Whether you’re looking for a way to lower your down payment on a flip or a way to house hack for free housing, live-in flips might just be the answer.
But what is a live-in flip, and how exactly does it work? How do you finance them?
Here’s everything you need to know about this under-utilized real estate strategy.
What Is a House Flip?
Before diving into what makes a live-in flip unique, you first have to understand what a house flip is.
A house flip involves buying a 1-4 unit property — which classifies it as “residential” for lending purposes — and then renovating it to “force equity.” Which means buying a fixer-upper.
After creating equity in the property by rehabbing it, you turn around and immediately sell the property for a (hopefully strong) profit. One variation involves refinancing the property and keeping it as a rental, known as the BRRRR strategy.
Either way, most investors use a short-term hard money loan to buy and renovate the property. They’re expensive but flexible and fast. For a comparison of short-term investment property lenders, see our Loans page.
What Is a Live-In Flip?
As the name suggests, a live-in flip involves moving into a fixer-upper while you update it.
When you finish remodeling, you can then sell the property for a profit. Or refinance it to pull your money back out, and sign a long-term lease agreement with a tenant (the BRRRR strategy) . Or rent it on Airbnb as a short-term rental.
Hardly rocket science. People have been doing live-in house flips for, well, ever.
Still, it comes with specific advantages unique to the modern world.
Advantages of Live-In House Flips
Why should you consider a live-in flip over the standard house flip?
Here are some upsides to consider as an investor.
1. Low Down Payment
When you move into a property yourself, you get to use owner-occupied financing. That means a traditional mortgage with a down payment as low as 3% or even 0% if you qualify for specialty loans. Compare interest rates and down payments from different lenders on Lending Tree.
In contrast, when you take out an investment property loan, you typically have to put down at least 20%, often 25-30%.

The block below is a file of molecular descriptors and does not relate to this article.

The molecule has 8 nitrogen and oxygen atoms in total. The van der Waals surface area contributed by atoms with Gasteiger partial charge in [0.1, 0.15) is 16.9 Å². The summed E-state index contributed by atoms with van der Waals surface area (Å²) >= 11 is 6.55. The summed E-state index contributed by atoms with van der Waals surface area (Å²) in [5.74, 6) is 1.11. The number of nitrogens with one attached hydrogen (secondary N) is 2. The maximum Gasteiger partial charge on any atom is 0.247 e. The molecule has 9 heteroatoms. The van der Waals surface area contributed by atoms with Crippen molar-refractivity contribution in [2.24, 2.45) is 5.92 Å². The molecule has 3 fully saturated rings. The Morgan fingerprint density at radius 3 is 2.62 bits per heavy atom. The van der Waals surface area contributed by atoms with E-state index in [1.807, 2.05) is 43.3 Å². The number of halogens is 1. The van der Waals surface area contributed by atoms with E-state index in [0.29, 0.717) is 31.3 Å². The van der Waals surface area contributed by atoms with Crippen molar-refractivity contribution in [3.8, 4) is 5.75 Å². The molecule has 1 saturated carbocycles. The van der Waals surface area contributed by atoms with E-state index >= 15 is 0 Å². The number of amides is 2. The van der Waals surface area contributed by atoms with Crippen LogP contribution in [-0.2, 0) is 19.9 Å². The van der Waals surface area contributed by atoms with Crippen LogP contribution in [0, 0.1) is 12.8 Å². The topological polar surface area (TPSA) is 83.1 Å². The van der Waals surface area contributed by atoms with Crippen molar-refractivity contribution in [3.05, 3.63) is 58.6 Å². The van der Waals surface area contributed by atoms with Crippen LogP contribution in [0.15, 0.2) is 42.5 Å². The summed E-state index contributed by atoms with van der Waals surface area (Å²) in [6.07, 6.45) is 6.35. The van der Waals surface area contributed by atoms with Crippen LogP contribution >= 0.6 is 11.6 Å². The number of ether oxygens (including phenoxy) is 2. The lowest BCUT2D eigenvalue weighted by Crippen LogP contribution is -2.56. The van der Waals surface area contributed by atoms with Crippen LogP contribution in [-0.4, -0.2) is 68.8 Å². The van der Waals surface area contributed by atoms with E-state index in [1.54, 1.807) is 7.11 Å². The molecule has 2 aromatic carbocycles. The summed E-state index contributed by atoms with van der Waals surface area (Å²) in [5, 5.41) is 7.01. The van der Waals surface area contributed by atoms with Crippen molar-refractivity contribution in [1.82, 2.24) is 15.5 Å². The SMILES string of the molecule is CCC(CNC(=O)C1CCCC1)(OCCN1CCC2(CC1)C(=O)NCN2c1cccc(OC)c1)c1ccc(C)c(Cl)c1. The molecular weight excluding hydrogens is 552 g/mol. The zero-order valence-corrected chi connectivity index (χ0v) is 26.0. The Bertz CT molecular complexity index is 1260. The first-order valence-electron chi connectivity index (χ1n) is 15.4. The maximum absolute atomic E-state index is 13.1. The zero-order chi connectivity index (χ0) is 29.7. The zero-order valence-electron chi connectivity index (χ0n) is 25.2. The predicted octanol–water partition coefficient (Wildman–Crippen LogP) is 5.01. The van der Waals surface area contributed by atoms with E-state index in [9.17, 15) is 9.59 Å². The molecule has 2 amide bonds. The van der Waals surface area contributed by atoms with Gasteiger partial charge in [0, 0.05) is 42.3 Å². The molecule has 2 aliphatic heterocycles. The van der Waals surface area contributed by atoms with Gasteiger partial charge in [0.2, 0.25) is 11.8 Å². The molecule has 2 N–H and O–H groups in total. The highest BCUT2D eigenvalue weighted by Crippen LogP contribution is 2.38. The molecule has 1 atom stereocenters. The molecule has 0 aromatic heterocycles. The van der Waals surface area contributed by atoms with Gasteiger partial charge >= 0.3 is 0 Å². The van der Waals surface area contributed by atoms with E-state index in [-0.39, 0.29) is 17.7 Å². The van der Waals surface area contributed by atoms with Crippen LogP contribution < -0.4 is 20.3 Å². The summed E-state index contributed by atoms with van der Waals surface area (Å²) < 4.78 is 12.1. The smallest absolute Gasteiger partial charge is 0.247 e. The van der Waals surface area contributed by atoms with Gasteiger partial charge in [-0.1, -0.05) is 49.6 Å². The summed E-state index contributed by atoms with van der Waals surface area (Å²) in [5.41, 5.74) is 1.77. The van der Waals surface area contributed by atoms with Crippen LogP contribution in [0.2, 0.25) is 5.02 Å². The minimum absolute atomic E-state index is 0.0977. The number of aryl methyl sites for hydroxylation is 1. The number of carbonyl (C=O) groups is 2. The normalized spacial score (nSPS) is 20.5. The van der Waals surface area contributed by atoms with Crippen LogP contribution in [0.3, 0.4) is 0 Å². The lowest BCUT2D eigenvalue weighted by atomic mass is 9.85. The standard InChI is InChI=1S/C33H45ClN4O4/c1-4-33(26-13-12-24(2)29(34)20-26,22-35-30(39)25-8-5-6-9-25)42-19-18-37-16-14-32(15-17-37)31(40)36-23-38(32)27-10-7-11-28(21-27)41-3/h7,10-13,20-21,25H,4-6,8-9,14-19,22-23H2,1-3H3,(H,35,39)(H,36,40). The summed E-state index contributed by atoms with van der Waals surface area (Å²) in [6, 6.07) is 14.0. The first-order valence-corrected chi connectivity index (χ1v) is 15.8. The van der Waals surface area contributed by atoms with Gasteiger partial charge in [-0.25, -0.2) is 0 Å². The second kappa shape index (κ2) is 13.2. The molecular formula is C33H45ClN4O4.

If you want to flip a house with no money down — or at least very little cash — your best bet is a live-in house flip.
2. Low Interest Rates
When you borrow from investment property lenders, they charge far higher interest rates than homeowner mortgage rates. Think double or higher, in many cases, when you borrow from a hard money lender.
Take advantage of lower interest rates on owner-occupied mortgages by doing a live-in house flip.
3. Renovate at Your Leisure
With traditional house flipping, every month that you hold the property diminishes your returns. You have to pay the mortgage on an empty house under renovation, so every day costs you.
When you live in the property, you get something of value for your mortgage payments: housing. You have to pay for housing one way or another, so it doesn’t cost you in the same way to take your time with the repairs and capital improvements.
That means you can potentially do the repair work on your own, without needing to pay expensive contractors. In fact, you can avoid bad contractors altogether.
4. Pay Capital Gains Tax Instead of Income Tax
Taking your time with renovations could mean keeping the property for a year or more. Which in turn means paying the lower long-term capital gains tax on your real estate profits, rather than your regular income tax rate.
Depending on your income, that could mean paying 0% in capital gains tax.
But even if you fall in the 15% or 20% capital gains tax brackets, you might still avoid paying capital gains on your house flipping profits.
5. Avoid Taxes Altogether
If you live in the property for at least two years before selling it, you likely qualify for the primary residence exclusion.
Also known as the Section 121 Exclusion, it states that your first $250,000 in profits from selling your home is exempt from capital gains tax ($500,000 for married couples filing jointly).
Something to think about if you forecast high profits from your live-in flip.
6. Potential for “Free” Housing
I like to think of live-in house flipping as another way to house hack.
Most people think of multifamily house hacking when they think of it at all — moving into a duplex, triplex, or fourplex, and renting out the other units to cover the total mortgage cost. But there are other ways to live for free.
Imagine you do a live-in flip and stay in the property for two years. In that time, you spend $70,000 on repairs, mortgage interest, homeowners insurance, and property taxes.
You sell the property for an $80,000 profit, and pay no capital gains taxes on it due to the Section 121 Exclusion. Not only did you effectively score free housing for that two year period, but you walked away with an extra $10,000. You made money on your housing, rather than spending money on it.
7. Repeat & Scale